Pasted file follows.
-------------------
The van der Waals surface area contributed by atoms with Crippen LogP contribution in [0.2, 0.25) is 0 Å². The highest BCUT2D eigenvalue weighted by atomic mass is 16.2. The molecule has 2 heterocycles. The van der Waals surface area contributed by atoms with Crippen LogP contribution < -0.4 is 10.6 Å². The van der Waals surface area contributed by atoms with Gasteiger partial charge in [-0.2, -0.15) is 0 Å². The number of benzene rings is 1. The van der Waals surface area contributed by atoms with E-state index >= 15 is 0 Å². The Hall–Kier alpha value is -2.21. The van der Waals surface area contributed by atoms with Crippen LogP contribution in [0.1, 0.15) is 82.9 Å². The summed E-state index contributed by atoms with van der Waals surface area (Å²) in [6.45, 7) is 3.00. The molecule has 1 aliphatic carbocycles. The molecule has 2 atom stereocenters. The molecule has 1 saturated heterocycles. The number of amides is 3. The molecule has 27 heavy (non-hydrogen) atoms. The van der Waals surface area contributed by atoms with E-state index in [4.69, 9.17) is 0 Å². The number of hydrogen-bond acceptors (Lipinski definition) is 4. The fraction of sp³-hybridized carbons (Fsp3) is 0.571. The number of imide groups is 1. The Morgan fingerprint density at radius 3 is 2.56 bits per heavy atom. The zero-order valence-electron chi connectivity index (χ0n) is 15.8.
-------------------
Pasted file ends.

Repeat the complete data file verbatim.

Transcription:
The van der Waals surface area contributed by atoms with Crippen LogP contribution in [0.2, 0.25) is 0 Å². The highest BCUT2D eigenvalue weighted by atomic mass is 16.2. The molecule has 2 heterocycles. The van der Waals surface area contributed by atoms with Crippen LogP contribution < -0.4 is 10.6 Å². The van der Waals surface area contributed by atoms with Gasteiger partial charge in [-0.2, -0.15) is 0 Å². The number of benzene rings is 1. The van der Waals surface area contributed by atoms with E-state index >= 15 is 0 Å². The Hall–Kier alpha value is -2.21. The van der Waals surface area contributed by atoms with Crippen LogP contribution in [0.1, 0.15) is 82.9 Å². The summed E-state index contributed by atoms with van der Waals surface area (Å²) in [6.45, 7) is 3.00. The molecule has 1 aliphatic carbocycles. The molecule has 2 atom stereocenters. The molecule has 1 saturated heterocycles. The number of amides is 3. The molecule has 27 heavy (non-hydrogen) atoms. The van der Waals surface area contributed by atoms with E-state index in [4.69, 9.17) is 0 Å². The number of hydrogen-bond acceptors (Lipinski definition) is 4. The fraction of sp³-hybridized carbons (Fsp3) is 0.571. The number of imide groups is 1. The Morgan fingerprint density at radius 3 is 2.56 bits per heavy atom. The zero-order valence-electron chi connectivity index (χ0n) is 15.8.